At the recent world congress in reconstructive hand surgery and rehabilitation in tetraplegia (Philadelphia, 2007), a resolution regarding assessment of individuals with tetraplegia was presented and accepted.  Briefly, this resolution stated that every person who sustains a cervical spinal cord injury with tetraplegia should be examined, assessed and informed concerning the options of possible reconstruction of motor function of the hands and arms.  It is of course a long way before this ambitious goal can be achieved but the resolution put forward by the leading experts in this field certainly stresses the necessity of increasing the awareness and improving the infrastructure to meet patients’ demand of informed discussions of options for improvement of hand function.

Function on request - our philosophy

Persons with tetraplegia having sufficient remaining functioning muscles, which in practice means good elbow flexion strength, can usually get an improved hand function by surgical reconstruction. The individual herself/himself is the only person who knows exactly what performance goals that need to be met to become more independent. In other words, it is absolutely imperative to carefully investigate how the individual’s specific requests of functions and expectations of outcome match the given prerequisites for reaching these goals.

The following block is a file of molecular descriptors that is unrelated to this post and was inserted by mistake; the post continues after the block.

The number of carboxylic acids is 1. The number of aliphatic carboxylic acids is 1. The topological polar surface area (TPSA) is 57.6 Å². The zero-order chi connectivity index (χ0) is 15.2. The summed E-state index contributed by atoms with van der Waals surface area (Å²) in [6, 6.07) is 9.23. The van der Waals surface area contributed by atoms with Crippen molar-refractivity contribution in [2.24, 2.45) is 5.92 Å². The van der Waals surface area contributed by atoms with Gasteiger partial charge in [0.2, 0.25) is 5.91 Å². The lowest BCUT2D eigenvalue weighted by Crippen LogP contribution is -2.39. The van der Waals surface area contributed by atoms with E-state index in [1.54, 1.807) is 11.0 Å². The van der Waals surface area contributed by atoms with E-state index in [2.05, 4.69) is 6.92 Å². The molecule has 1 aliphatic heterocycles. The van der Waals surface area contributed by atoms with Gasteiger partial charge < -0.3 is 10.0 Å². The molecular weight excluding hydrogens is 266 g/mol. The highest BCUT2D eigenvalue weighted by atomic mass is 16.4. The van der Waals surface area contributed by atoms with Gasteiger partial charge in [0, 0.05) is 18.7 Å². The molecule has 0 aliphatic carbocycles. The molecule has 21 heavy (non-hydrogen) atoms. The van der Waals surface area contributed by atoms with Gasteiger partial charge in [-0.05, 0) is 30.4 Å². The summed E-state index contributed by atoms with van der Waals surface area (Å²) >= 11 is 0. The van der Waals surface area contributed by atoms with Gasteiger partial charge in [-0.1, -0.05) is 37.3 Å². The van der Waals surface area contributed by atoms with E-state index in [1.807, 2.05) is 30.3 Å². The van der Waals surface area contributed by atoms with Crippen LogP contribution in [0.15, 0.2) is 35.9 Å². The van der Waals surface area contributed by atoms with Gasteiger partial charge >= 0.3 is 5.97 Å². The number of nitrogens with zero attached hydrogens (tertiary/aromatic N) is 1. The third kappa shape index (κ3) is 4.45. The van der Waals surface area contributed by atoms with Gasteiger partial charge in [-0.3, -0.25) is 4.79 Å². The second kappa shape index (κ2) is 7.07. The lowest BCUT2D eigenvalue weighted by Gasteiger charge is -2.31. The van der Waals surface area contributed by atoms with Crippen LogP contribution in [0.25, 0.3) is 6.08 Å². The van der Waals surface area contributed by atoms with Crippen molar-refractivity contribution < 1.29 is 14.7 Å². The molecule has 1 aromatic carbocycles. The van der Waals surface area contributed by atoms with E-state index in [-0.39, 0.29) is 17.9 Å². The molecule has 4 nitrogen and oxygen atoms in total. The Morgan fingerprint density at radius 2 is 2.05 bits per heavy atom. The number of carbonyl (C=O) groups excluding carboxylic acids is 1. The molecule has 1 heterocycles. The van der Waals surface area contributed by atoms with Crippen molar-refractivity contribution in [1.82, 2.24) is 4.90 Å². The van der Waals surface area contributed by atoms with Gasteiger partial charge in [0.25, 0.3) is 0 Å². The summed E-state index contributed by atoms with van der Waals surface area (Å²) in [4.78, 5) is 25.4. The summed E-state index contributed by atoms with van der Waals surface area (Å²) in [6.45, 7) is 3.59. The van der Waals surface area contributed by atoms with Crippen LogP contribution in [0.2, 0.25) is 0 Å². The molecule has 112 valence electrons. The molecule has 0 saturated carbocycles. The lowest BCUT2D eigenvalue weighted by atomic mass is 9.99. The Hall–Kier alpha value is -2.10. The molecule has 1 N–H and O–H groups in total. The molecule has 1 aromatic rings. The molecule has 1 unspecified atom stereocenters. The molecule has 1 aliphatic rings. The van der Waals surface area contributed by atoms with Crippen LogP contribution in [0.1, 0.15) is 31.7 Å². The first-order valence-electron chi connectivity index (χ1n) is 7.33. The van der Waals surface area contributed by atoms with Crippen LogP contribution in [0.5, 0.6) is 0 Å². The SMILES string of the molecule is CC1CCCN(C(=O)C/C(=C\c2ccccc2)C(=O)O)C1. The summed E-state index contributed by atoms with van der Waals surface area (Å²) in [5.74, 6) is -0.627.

Expanded surgical options available to tailor specific functions require a deepened communication between patient and surgeon/caregivers to reach the best possible results. Specific needs like “be able to write by hand”, “dress myself”, “drive my manual wheelchair”, “better control of steering wheel”, “catherize myself” make it more easy to analyze the detailed components of these particular motions. Analyses of the combined and more complex motions give a better foundation for a dialogue of how well the surgical procedures and post-operative training can reach the prioritized goals.
This approach represents reasonable patient demands on surgeons and rehabilitation team and gives greater patient satisfaction. If, for any reason, there is a mismatch between patient wishes and surgeon’s predicted result, surgery must not be undertaken.

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